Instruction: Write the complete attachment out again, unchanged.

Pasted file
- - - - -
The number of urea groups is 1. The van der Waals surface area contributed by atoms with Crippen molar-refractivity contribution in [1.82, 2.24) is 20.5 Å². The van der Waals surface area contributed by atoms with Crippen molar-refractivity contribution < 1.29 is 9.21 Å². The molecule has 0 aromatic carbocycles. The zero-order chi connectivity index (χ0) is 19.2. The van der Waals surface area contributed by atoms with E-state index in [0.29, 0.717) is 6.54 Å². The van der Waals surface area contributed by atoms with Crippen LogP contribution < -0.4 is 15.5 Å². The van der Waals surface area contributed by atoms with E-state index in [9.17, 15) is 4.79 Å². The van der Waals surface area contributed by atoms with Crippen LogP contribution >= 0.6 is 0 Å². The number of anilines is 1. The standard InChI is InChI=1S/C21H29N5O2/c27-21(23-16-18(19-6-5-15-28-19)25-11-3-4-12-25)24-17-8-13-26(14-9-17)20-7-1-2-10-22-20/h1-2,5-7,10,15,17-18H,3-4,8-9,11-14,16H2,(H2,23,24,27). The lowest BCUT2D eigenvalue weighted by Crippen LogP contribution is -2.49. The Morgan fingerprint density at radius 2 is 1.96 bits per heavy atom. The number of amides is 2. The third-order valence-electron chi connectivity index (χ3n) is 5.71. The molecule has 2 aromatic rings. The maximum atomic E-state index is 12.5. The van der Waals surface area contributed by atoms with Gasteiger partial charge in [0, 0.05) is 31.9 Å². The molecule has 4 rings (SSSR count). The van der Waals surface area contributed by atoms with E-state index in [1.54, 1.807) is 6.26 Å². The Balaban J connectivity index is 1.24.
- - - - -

The number of urea groups is 1. The van der Waals surface area contributed by atoms with Crippen molar-refractivity contribution in [1.82, 2.24) is 20.5 Å². The van der Waals surface area contributed by atoms with Crippen molar-refractivity contribution < 1.29 is 9.21 Å². The molecule has 0 aromatic carbocycles. The zero-order chi connectivity index (χ0) is 19.2. The van der Waals surface area contributed by atoms with E-state index in [0.29, 0.717) is 6.54 Å². The van der Waals surface area contributed by atoms with Crippen LogP contribution < -0.4 is 15.5 Å². The van der Waals surface area contributed by atoms with E-state index in [9.17, 15) is 4.79 Å². The van der Waals surface area contributed by atoms with Crippen LogP contribution >= 0.6 is 0 Å². The number of anilines is 1. The standard InChI is InChI=1S/C21H29N5O2/c27-21(23-16-18(19-6-5-15-28-19)25-11-3-4-12-25)24-17-8-13-26(14-9-17)20-7-1-2-10-22-20/h1-2,5-7,10,15,17-18H,3-4,8-9,11-14,16H2,(H2,23,24,27). The lowest BCUT2D eigenvalue weighted by Crippen LogP contribution is -2.49. The Morgan fingerprint density at radius 2 is 1.96 bits per heavy atom. The number of amides is 2. The third-order valence-electron chi connectivity index (χ3n) is 5.71. The molecule has 2 aromatic rings. The maximum atomic E-state index is 12.5. The van der Waals surface area contributed by atoms with Gasteiger partial charge in [0, 0.05) is 31.9 Å². The molecule has 4 rings (SSSR count). The van der Waals surface area contributed by atoms with E-state index in [1.54, 1.807) is 6.26 Å². The Balaban J connectivity index is 1.24.